Marsh Samphire

Although not within sight of the Sugarloaf Mountain, some ‘loafers recently had the good fortune to come across some delicious Atlantic Marsh Samphire whilst swanning around the south coast…In the marsh!

This fab sea vegetable is in season for the next few weeks, and is widely enough distributed in  salty marshes along the South and Southwest coasts.

Seen here “in flower”, you can just about see the single red stamens at the tip of each fleshy segment. Most of the plants we came across were between 6-8″ high and indiviual plants, but it can grow up to 1 ft tall and be quite bushy.  

Previously it was taken with the root attached, but ( sensibly) now it is recommended to cut or snip with a scissors a few of the fronds, leaving most of the plant intact. This will allow re-growth, and some for the next foreshore forager lucky enough to come across it!Cut with a sharp knife... leaving most behind on the stem!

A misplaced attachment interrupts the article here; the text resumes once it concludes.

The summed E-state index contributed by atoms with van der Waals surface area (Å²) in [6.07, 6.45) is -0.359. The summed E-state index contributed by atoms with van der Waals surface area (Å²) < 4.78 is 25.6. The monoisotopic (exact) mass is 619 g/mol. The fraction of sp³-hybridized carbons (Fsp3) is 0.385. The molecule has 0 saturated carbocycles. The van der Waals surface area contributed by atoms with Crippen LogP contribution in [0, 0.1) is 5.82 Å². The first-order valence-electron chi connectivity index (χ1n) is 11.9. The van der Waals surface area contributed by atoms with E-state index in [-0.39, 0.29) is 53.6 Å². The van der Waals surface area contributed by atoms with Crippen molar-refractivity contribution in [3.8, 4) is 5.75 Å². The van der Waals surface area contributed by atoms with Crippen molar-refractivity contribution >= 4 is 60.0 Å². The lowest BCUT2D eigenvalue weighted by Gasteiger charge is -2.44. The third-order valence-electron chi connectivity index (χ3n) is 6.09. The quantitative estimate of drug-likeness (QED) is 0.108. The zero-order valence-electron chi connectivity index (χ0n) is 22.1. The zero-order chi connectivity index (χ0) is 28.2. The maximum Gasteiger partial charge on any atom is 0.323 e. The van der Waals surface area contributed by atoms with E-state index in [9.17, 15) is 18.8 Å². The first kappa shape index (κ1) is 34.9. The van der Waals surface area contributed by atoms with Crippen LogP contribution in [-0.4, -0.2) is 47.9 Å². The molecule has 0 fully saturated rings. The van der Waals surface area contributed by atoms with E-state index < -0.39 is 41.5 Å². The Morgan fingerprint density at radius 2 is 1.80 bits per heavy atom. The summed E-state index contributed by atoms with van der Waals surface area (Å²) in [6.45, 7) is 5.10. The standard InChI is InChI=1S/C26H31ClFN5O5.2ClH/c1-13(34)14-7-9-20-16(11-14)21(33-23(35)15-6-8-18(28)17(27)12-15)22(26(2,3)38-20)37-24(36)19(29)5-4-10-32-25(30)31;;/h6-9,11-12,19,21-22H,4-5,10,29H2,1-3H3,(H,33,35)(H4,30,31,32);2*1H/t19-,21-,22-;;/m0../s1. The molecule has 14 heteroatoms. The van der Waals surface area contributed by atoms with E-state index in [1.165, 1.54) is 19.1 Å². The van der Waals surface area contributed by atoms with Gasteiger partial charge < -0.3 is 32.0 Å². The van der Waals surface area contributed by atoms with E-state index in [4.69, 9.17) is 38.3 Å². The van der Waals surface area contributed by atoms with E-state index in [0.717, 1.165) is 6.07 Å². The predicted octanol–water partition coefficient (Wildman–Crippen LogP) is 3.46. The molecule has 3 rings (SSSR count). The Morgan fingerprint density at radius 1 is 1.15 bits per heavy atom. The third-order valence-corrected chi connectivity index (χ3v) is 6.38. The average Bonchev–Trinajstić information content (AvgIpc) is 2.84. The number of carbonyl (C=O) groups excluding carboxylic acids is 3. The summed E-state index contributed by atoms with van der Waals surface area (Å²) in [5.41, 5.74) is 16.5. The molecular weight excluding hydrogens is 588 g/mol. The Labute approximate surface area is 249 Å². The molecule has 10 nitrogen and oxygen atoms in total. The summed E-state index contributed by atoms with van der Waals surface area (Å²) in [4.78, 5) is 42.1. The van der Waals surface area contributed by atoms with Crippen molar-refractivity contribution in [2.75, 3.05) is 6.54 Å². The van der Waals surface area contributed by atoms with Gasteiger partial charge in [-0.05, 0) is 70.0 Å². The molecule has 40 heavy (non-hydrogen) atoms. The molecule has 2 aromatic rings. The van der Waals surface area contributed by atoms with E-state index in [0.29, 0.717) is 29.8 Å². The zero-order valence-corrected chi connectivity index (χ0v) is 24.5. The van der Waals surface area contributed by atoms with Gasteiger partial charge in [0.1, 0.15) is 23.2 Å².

We nibbled some of the smaller shoots just as they were, in the marsh and again, back at base. A little salty to taste initially, but very moist, fleshy and with a hint of iodine! We then weighed our two hours forage, and prepared to cook some!The Haul

A gentle boil in fresh water for 8 minutes left the Samphire a deep green colour with it’s texture somewhat softened. Drained and scattered with nibs of butter, the technique involves pulling them through your teeth by the stem, and this strips the luscious fleshy body from the slightly stringy stem.
Although often referred to as ” The Poor Man’s Asparagus”, we found it delicately spinnachy in flavour, with a hint of iodine and a very refreshing taste of the sea.Think of it as a sea vegetable souvlaki...  A Summer treat not to be passed on if you get the chance!


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